Emerging markets have been reinvigorated this year, with the benchmark MSCI Emerging Markets at a six-and-a-half-month peak and developing-world currencies up against a weaker dollar. And the rally looks set to endure.
China's stockmarket crash
Most global stockmarkets are looking a little wobbly at the moment. But Chinese stocks are in a full-blown bear market. John Stepek explains what that means for you.
In 2008 Chinese companies comprised 9% of the key benchmark for emerging-market funds. Today, it’s 27%.
Firms such as Alibaba and Tencent already dominate ecommerce in China – now they’re expanding their reach. Investors should back them – at least for now, says Rupert Foster.
Xi Jinping has consolidated enough power to take China where he wants – whether forwards or backwards. Investors should hope for the best, says Cris Sholto Heaton.
The outgoing chairman of the People’s Bank of China warned that excessive optimism could lead to a sharp correction in the markets.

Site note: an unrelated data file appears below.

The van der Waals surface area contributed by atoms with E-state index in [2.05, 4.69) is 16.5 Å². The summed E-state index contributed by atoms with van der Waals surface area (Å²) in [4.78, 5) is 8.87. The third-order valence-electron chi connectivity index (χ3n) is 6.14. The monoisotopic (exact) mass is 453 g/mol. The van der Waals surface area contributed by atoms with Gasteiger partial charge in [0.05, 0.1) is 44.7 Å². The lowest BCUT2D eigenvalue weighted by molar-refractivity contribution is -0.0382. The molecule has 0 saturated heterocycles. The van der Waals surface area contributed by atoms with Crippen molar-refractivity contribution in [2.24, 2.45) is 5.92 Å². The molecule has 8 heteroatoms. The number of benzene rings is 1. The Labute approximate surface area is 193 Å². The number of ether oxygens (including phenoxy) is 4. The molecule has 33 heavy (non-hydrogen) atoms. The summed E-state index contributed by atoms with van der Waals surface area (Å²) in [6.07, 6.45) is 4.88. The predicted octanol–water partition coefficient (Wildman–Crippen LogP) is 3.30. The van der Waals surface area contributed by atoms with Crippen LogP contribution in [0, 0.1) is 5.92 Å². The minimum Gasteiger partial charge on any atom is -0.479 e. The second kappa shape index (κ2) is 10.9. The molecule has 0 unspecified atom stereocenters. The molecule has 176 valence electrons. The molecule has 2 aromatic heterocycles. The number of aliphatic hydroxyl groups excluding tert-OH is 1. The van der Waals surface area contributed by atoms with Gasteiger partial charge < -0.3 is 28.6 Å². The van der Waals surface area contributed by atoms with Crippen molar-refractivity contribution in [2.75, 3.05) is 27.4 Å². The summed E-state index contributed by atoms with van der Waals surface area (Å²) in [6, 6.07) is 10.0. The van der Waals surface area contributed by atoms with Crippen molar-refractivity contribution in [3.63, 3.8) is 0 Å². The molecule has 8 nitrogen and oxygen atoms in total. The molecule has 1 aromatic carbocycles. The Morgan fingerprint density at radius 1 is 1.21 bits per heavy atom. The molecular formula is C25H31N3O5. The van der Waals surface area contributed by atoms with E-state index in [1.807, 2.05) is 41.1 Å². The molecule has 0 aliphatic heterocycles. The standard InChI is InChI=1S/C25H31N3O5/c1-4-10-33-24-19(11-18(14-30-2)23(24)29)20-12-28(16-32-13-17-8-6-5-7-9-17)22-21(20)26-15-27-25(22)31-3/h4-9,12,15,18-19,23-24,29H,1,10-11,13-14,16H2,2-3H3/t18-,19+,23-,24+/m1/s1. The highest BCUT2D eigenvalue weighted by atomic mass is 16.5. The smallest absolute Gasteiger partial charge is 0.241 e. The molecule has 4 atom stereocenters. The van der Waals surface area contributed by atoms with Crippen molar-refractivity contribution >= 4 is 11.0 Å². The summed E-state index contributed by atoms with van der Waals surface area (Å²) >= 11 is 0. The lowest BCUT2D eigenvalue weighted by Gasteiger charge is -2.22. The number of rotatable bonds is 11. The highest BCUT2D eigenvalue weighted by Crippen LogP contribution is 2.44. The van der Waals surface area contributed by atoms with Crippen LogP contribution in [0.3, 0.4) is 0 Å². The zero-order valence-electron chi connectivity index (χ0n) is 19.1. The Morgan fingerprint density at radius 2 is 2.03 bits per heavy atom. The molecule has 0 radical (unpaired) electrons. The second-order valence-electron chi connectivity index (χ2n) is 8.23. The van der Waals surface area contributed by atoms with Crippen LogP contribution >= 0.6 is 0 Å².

The re-emergence of India and China from their long economic slumber appears to offer investors the prospect of easy profits, but the lesson of history is to tread carefully in these countries, says Max King.
Hong Kong’s niche as a secure gateway to China is under threat as China opens its markets to foreign money.
The key question for China now is whether it can avoid repeating the fate of Japan in 1989 and its “lost decades”.
After several years of deliberation, index provider MSCI has considering added domestic Chinese A-shares to one of its major benchmarks, the Emerging Markets index.
MSCI’s decision to include Chinese “A-shares” in its emerging market index shines a fascinating light on the passive vs active investing debate, days Merryn Somerset Webb.